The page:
David: On all counts you are denying Calvin's Calvinism.

David said...

I had asked: 1) Since when did Christ's satisfaction satisfy for belief? 2) When Christ died on the cross, did sinners cease being sinners?


Redness: Regarding #1. I think you mean unbelief. Unbelief, lack of faith, faithlessness. These are condemned by God.

David: How is that an answer? Unbelief is a lack of something, which finds expression is disbelief. Belief is substantive state of action. And so, a penal satisfaction makes restitution to the offended party. How does a penal satisfaction make restition for belief?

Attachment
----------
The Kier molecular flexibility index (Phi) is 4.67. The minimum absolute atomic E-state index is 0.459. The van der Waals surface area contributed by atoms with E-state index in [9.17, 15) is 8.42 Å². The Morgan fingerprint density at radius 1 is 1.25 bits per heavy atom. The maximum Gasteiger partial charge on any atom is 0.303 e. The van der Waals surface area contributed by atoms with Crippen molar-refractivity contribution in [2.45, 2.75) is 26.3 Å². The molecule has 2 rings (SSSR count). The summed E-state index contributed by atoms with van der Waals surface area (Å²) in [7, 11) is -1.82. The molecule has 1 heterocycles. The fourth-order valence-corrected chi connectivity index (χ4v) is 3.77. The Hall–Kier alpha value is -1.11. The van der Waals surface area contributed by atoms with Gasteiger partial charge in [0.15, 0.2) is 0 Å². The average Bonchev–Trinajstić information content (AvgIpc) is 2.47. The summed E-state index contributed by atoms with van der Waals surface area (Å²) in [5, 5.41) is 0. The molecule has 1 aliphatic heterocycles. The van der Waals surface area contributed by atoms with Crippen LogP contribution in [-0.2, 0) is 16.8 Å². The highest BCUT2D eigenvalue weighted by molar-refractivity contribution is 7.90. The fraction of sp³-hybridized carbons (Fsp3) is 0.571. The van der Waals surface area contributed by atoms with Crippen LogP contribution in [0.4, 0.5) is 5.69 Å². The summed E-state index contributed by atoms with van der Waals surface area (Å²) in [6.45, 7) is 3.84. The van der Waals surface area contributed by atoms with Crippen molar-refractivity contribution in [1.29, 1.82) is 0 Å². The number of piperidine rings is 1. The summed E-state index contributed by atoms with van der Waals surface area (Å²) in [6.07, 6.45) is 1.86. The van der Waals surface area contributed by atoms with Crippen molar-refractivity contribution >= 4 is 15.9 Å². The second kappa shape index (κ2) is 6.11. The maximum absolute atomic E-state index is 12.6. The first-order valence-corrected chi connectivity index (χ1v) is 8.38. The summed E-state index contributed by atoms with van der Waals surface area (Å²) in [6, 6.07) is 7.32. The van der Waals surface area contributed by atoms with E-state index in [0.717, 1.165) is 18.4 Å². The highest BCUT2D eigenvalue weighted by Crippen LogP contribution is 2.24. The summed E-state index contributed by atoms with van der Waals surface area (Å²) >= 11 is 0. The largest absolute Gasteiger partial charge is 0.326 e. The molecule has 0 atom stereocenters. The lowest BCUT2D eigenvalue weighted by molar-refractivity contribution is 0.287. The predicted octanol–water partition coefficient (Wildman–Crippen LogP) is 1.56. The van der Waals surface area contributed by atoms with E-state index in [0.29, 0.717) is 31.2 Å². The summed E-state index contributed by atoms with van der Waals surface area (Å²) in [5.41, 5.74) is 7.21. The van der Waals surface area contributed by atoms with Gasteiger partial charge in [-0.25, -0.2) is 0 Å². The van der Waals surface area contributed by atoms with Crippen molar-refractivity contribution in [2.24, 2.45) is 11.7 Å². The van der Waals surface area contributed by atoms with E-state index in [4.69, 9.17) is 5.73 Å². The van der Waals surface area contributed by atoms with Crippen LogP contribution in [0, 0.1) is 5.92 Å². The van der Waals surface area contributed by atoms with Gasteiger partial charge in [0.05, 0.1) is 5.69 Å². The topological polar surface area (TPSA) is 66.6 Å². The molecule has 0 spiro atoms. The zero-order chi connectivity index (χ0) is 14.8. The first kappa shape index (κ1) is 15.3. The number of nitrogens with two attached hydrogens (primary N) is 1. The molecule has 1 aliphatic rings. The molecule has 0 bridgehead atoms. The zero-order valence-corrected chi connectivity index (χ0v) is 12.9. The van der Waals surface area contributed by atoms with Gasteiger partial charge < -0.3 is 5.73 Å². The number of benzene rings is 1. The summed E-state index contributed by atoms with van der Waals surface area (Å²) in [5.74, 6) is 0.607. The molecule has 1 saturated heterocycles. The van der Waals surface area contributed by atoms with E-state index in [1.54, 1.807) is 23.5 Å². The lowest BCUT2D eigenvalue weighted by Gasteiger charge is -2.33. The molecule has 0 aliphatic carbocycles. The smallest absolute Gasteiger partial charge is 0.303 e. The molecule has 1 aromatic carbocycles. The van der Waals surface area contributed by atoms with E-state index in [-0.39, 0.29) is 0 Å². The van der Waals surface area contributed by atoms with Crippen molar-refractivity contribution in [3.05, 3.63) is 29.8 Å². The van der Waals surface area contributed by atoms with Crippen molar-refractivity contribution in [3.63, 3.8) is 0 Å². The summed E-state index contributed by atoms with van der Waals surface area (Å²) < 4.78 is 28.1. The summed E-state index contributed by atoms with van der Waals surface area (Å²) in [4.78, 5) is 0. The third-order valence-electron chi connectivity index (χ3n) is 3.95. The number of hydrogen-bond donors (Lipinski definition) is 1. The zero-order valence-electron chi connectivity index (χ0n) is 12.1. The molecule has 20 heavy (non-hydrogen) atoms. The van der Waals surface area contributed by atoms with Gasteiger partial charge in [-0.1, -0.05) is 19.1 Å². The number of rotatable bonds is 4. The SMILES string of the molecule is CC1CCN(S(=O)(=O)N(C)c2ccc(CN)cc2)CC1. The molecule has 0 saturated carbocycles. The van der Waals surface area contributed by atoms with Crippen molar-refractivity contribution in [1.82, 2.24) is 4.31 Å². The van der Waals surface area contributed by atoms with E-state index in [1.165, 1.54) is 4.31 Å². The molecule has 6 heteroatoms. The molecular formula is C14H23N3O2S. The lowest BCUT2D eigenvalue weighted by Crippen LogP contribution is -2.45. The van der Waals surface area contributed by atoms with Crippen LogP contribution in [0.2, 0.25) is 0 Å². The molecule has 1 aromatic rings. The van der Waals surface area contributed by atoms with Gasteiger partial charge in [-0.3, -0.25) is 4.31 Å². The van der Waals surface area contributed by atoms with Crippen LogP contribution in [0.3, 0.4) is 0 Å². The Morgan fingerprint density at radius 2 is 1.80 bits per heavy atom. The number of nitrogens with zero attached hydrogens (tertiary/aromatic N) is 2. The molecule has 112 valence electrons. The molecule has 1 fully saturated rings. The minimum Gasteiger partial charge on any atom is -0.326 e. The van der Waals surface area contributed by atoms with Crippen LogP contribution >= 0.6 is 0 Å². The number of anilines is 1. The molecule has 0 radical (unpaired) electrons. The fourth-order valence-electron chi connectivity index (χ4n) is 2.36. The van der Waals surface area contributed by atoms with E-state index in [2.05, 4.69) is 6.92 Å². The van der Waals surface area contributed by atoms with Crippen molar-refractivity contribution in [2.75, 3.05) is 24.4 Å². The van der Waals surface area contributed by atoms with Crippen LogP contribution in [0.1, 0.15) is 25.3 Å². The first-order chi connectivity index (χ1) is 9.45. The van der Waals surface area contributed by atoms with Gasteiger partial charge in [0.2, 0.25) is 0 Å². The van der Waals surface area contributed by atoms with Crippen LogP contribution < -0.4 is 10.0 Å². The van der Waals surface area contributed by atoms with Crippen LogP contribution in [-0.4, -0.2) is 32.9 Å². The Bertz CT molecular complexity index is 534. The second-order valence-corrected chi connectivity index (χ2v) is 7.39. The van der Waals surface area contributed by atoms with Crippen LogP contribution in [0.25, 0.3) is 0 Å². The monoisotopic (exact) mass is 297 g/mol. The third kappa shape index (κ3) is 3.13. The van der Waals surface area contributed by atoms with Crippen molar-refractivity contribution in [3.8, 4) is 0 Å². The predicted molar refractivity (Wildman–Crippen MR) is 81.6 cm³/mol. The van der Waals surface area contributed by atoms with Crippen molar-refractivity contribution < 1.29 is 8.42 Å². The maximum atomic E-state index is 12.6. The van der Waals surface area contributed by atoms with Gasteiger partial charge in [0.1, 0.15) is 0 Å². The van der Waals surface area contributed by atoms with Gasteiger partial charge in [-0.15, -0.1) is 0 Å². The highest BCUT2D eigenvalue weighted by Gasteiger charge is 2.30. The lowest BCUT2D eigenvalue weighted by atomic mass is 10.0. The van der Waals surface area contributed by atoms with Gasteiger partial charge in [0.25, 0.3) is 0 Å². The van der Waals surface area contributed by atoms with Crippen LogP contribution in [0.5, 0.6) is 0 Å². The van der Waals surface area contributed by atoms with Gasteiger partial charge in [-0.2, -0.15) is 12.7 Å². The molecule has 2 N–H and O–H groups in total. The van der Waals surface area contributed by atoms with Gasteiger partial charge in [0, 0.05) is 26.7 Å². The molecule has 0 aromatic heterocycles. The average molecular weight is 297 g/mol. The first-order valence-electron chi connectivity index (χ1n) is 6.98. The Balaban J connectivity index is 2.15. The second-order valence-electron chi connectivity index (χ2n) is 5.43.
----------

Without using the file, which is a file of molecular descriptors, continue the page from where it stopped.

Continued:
Redeness:
Revelation 21:6-8 (King James Version):
6And he said unto me, It is done. I am Alpha and Omega, the beginning and the end. I will give unto him that is athirst of the fountain of the water of life freely. 7He that overcometh shall inherit all things; and I will be his God, and he shall be my son. 8But the fearful, and unbelieving, and the abominable, and murderers, and whoremongers, and sorcerers, and idolaters, and all liars, shall have their part in the lake which burneth with fire and brimstone: which is the second death.

David: Christ as messiah and mediator gifts salvation, quenches the thirsty... gotcha on that. But how does a penal satisfaction satisfy for belief? We are talking about the penal vicarious action of making satisfaction for transgression.

Redness cites:

Hebrews 3:10-12 (King James Version)